top of page

Roller Skating For Dopamine – Transforming ADHD Management

Rosie is a senior lecturer in interior architecture and design and founder of 'ADHD Focus', a business which specialises in talks raising awareness about ADHD, coaching and creating e books and video courses, for students, parents and individuals with ADHD.

 
Executive Contributor Rosie Elvin

Attention Deficit Hyperactivity Disorder (ADHD) often misunderstood and misrepresented, is far more than just a fleeting distraction or occasional forgetfulness; it's a complex neurological condition that shapes the very fabric of daily life for millions worldwide.


Two friends walking bringing roller skates on shoulder

In this article, we explore the world of dopamine, ADHD, the liberation of roller-skating, and how this activity can alleviate symptoms. We examine the science behind ADHD, the crucial role of dopamine, and how roller-skating goes beyond recreation to offer hope and balance for those struggling with distraction.


ADHD affects a significant percentage of the global population and is often misunderstood. There has been a notable increase in awareness surrounding ADHD and neurodiversity in recent years, especially concerning its manifestation in adulthood and women. My journey with ADHD mirrors that of many women; despite not receiving a diagnosis until the age of 42, my symptoms differ greatly from common perceptions.

 

ADHD can be serious, especially if undiagnosed, but with a proper diagnosis and understanding of its characteristics, individuals can adapt and learn to manage their symptoms. This knowledge enables them to lead healthier lives and often thrive by making the most of their condition. ADHD Awareness workshops such as those provided by ADHD Focus can help workplaces and individuals understand the nuisances of the condition and help support friends, families and coworkers.


Understanding ADHD

ADHD is characterised by a range of symptoms grouped into three main categories: inattention, hyperactivity, and impulsivity. While everyone may occasionally exhibit some of these behaviours, individuals with ADHD experience these symptoms more severely and persistently, significantly interfering with daily life.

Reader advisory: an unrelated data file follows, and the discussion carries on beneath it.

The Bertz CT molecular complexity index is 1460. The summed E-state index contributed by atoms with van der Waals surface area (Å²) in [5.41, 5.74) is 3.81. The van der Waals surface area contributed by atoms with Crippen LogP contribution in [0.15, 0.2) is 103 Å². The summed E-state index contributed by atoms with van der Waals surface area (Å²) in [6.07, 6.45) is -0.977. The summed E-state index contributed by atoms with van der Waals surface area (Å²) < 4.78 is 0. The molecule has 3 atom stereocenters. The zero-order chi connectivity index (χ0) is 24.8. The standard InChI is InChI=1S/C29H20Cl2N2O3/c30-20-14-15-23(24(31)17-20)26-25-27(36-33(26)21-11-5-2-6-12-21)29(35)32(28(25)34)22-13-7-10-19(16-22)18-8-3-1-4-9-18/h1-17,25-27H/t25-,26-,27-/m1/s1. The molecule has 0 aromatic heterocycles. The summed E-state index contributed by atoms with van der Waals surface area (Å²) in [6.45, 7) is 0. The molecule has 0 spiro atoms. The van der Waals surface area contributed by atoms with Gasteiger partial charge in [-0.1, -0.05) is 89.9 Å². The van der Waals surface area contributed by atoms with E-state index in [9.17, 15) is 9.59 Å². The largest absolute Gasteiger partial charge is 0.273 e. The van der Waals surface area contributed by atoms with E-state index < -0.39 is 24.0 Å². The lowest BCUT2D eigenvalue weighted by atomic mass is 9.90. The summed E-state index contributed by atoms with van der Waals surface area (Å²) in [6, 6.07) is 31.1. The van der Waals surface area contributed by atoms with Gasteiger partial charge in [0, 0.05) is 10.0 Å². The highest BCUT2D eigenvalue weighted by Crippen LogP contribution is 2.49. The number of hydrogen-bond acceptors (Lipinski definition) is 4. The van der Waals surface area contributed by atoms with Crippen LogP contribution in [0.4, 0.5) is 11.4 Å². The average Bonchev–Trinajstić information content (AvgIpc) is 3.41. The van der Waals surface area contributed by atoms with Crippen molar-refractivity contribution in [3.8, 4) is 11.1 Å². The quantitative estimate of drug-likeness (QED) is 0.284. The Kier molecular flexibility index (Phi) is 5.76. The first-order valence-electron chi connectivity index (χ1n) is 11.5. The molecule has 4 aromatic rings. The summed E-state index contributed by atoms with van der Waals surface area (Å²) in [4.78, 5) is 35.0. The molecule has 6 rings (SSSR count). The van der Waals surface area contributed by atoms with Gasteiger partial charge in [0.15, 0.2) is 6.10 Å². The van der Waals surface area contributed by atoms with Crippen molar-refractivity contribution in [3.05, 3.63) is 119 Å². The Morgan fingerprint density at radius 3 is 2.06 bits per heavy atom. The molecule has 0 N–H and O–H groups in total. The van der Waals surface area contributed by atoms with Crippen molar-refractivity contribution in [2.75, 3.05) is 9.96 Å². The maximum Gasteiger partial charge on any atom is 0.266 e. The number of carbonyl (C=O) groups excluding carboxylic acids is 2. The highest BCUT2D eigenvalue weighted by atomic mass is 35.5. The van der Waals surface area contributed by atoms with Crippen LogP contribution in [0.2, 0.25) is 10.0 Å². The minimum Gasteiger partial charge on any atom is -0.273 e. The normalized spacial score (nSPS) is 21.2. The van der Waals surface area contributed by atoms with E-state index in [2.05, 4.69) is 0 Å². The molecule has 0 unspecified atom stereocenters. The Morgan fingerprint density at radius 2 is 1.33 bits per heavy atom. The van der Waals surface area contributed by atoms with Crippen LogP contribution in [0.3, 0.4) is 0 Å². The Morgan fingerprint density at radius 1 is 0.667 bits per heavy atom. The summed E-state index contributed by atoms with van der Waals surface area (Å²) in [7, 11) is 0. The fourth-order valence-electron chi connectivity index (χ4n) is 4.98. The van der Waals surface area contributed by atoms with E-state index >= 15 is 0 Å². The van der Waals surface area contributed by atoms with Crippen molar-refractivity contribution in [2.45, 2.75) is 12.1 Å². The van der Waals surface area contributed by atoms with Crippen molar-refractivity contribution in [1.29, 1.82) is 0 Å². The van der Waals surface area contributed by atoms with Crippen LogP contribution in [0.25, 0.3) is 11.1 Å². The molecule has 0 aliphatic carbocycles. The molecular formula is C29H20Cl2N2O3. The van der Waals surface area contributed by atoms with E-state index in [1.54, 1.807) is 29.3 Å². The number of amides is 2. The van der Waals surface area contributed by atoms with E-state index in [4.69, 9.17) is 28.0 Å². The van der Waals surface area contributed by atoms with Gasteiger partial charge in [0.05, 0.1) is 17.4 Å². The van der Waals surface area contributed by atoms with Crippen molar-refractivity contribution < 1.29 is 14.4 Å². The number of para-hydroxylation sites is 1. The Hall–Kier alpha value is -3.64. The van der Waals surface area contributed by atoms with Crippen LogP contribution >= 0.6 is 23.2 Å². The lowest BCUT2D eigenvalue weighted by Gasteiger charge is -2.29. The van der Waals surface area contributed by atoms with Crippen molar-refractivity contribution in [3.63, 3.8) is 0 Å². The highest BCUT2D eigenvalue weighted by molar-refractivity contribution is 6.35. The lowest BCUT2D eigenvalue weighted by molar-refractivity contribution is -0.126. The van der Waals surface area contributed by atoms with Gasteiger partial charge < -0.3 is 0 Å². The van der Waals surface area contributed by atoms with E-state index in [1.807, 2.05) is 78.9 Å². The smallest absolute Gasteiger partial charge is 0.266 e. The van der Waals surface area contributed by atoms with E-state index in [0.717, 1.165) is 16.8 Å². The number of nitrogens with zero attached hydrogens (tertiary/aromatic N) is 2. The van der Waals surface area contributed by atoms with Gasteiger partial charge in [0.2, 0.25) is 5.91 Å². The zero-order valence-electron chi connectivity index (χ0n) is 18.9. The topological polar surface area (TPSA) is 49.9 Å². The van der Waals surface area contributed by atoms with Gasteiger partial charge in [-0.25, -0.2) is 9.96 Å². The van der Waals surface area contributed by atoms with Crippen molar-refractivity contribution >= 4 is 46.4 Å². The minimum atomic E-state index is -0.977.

There is research to suggest that ADHD is linked to variations in the functioning of the brain's neurotransmitters, particularly dopamine. Dopamine is essential for regulating attention, motivation, and reward. With ADHD, dopamine levels are often dysregulated, leading to challenges in maintaining attention and motivation. We seek to increase our dopamine levels naturally and exercise can be a great way to achieve this!

 

ADHD and the core symptoms

Inattention can manifest as difficulty sustaining attention in tasks or activities, frequent careless mistakes in schoolwork, work, or other activities, and often seeming not to listen when spoken to directly. It can also involve trouble organising tasks and activities, avoidance or reluctance to engage in tasks that require sustained mental effort, frequently losing items necessary for tasks and activities (e.g., toys, school assignments, keys), being easily distracted by irrelevant stimuli, and forgetfulness in daily activities. I used to leave objects lying around at school, which was perceived by teachers as me not caring about my work. If my teachers had known to ask the right questions, they could have found out the reasons for my behaviour, instead of making assumptions.

 

The narrative around people with ADHD lacking focus is interesting, in some situations, yes, we can lack focus, but this is very task-specific, we don’t lack focus if we’re interested in a task, and this is where we can ‘hyper-focus.’ Hyperfocus is an intense, laser-like concentration on a specific task or activity that can make an individual lose track of time and surroundings.